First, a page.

details are still unclear, Damascus-based journalist Danny
Makki reports that numerous
drones have been downed by Russian air-defenses near Khmeimim
alternately Hmeimim airbase). In
the nearby coastal city of Jableh loud aerial explosions could be
heard sometime before 11pm local time — thought
to be Russian missile defense systems engaging the drones.
Russian Defense Ministry quickly acknowledged the attack, telling
RT News that"An
unmanned aircraft of unknown origin has been shot down near the
Russian Khmeimim airbase in Syria." And
further: "No one was injured in the incident and the base did
not sustain any damage," the Russian Defense Ministry said.
Russian Khmeimim airbase (alternately Hmeimim) in Syria.
additionally reports, based on the Russian Defense Ministry, that
"The flying object came close to the military facility late on
Monday and was destroyed by the air defenses of the base. Khmeimim
airfield continued to operate normally following the incident."
sources reported at least four explosions near Jableh, which as yet
unverified video appears to capture
East based Muraselon
Russian defense missiles were launched at the aircraft of "unknown
origin." However, the attack has all the hallmark features of an
al-Qaeda operation from nearby Idlib as the terror group has stepped
up makeshift drone and mortar attacks in the past months.
is the third reported drone attack on Russia's main military base in
Syria this year,
and the Russian military will likely respond by pounding Hay'at
Tahrir al-Sham positions (HTS, the al-Qaeda affiliate group in
control of Idlib).
during the nights of January 5th and 6th Khmeimim suffered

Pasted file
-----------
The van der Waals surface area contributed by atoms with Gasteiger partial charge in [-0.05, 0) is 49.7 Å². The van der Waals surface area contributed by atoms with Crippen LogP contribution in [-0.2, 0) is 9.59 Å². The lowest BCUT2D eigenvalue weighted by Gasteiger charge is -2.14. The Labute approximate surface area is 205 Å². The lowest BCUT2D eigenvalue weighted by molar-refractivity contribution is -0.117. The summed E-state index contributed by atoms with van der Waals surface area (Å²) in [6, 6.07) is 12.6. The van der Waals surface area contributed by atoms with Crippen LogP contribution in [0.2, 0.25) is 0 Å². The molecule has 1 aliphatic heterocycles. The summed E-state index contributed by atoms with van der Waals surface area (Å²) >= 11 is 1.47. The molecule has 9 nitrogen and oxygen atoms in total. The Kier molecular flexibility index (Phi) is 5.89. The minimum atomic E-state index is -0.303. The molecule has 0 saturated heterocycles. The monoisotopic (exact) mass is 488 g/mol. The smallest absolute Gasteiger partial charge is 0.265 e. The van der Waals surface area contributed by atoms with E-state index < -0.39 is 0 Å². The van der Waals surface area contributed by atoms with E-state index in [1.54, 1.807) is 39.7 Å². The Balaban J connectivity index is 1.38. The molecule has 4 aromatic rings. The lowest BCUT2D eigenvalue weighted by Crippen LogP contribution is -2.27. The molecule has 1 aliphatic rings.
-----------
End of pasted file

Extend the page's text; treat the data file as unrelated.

serious external attack to date by
up to 13 of what Popular
Mechanics identified as
"black market drones" but
which Russia said were American-supplied. A
prior mortar assault from HTS apparently prepping the drone invasion
had damaged multiple advanced Russian fighter aircraft.
that incident, which the Russian Defense Ministry called "a
massive attack" Russian defenses shot down at least seven drones
while safely electronically intercepting the other six. More
notably the January incident was the “first time that
terrorists massively used unmanned combat aerial vehicles of an
aircraft type that were launched from a distance of more than 50
kilometers, and operated using GPS satellite navigation coordinates,”
according to the Russian Defense Ministry.
Syrian and the more advanced Russian aerial deterrence systems have
been on high alert of late due to frequent Israeli aircraft and
missile incursions. It's possible that al-Qaeda might also be testing
Russia's response and capabilities, perhaps in preparation for a
bigger surprise attack.